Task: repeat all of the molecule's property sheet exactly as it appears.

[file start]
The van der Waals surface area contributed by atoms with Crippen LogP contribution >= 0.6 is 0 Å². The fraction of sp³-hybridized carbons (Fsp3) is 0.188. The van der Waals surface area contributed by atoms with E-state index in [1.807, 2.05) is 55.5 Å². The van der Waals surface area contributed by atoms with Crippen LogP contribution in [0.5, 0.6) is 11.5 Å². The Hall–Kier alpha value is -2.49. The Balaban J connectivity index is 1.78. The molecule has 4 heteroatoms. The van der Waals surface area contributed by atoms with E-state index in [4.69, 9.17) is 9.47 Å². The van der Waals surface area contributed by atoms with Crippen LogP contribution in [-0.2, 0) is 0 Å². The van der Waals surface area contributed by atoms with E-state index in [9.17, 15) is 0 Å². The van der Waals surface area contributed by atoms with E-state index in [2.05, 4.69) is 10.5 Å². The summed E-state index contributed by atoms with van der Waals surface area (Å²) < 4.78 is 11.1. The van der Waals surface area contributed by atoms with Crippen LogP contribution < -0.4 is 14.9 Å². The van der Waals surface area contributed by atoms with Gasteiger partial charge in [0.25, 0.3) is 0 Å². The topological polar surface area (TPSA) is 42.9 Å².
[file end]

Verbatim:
The van der Waals surface area contributed by atoms with Crippen LogP contribution >= 0.6 is 0 Å². The fraction of sp³-hybridized carbons (Fsp3) is 0.188. The van der Waals surface area contributed by atoms with E-state index in [1.807, 2.05) is 55.5 Å². The van der Waals surface area contributed by atoms with Crippen LogP contribution in [0.5, 0.6) is 11.5 Å². The Hall–Kier alpha value is -2.49. The Balaban J connectivity index is 1.78. The molecule has 4 heteroatoms. The van der Waals surface area contributed by atoms with E-state index in [4.69, 9.17) is 9.47 Å². The van der Waals surface area contributed by atoms with Crippen LogP contribution in [-0.2, 0) is 0 Å². The van der Waals surface area contributed by atoms with E-state index in [9.17, 15) is 0 Å². The van der Waals surface area contributed by atoms with E-state index in [2.05, 4.69) is 10.5 Å². The summed E-state index contributed by atoms with van der Waals surface area (Å²) < 4.78 is 11.1. The van der Waals surface area contributed by atoms with Crippen LogP contribution < -0.4 is 14.9 Å². The van der Waals surface area contributed by atoms with Gasteiger partial charge in [0.25, 0.3) is 0 Å². The topological polar surface area (TPSA) is 42.9 Å².